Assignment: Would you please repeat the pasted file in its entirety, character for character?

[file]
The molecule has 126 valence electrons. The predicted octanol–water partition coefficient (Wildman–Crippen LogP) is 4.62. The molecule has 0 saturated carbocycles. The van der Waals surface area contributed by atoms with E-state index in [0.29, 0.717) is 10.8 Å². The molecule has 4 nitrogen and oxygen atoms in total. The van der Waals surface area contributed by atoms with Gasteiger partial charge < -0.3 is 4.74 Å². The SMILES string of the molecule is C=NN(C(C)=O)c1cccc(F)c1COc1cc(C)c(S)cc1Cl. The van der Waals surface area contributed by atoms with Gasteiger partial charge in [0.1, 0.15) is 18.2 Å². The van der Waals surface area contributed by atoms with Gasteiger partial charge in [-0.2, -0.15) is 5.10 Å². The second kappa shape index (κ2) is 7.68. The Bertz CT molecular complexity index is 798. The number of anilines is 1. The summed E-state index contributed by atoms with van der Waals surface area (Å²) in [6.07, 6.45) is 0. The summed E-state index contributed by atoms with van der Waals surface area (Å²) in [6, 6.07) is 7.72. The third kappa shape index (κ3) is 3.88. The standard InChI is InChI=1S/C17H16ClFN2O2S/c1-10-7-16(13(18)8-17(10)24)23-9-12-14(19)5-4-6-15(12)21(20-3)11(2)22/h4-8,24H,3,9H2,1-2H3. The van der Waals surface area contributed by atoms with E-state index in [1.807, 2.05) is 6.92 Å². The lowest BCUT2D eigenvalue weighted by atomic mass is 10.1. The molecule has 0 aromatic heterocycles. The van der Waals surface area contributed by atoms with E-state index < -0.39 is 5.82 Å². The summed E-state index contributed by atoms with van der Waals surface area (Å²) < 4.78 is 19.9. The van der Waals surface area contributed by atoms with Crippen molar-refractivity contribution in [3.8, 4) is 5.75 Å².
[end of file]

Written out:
The molecule has 126 valence electrons. The predicted octanol–water partition coefficient (Wildman–Crippen LogP) is 4.62. The molecule has 0 saturated carbocycles. The van der Waals surface area contributed by atoms with E-state index in [0.29, 0.717) is 10.8 Å². The molecule has 4 nitrogen and oxygen atoms in total. The van der Waals surface area contributed by atoms with Gasteiger partial charge < -0.3 is 4.74 Å². The SMILES string of the molecule is C=NN(C(C)=O)c1cccc(F)c1COc1cc(C)c(S)cc1Cl. The van der Waals surface area contributed by atoms with Gasteiger partial charge in [0.1, 0.15) is 18.2 Å². The van der Waals surface area contributed by atoms with Gasteiger partial charge in [-0.2, -0.15) is 5.10 Å². The second kappa shape index (κ2) is 7.68. The Bertz CT molecular complexity index is 798. The number of anilines is 1. The summed E-state index contributed by atoms with van der Waals surface area (Å²) in [6.07, 6.45) is 0. The summed E-state index contributed by atoms with van der Waals surface area (Å²) in [6, 6.07) is 7.72. The third kappa shape index (κ3) is 3.88. The standard InChI is InChI=1S/C17H16ClFN2O2S/c1-10-7-16(13(18)8-17(10)24)23-9-12-14(19)5-4-6-15(12)21(20-3)11(2)22/h4-8,24H,3,9H2,1-2H3. The van der Waals surface area contributed by atoms with E-state index in [1.807, 2.05) is 6.92 Å². The lowest BCUT2D eigenvalue weighted by atomic mass is 10.1. The molecule has 0 aromatic heterocycles. The van der Waals surface area contributed by atoms with E-state index < -0.39 is 5.82 Å². The summed E-state index contributed by atoms with van der Waals surface area (Å²) < 4.78 is 19.9. The van der Waals surface area contributed by atoms with Crippen molar-refractivity contribution in [3.8, 4) is 5.75 Å².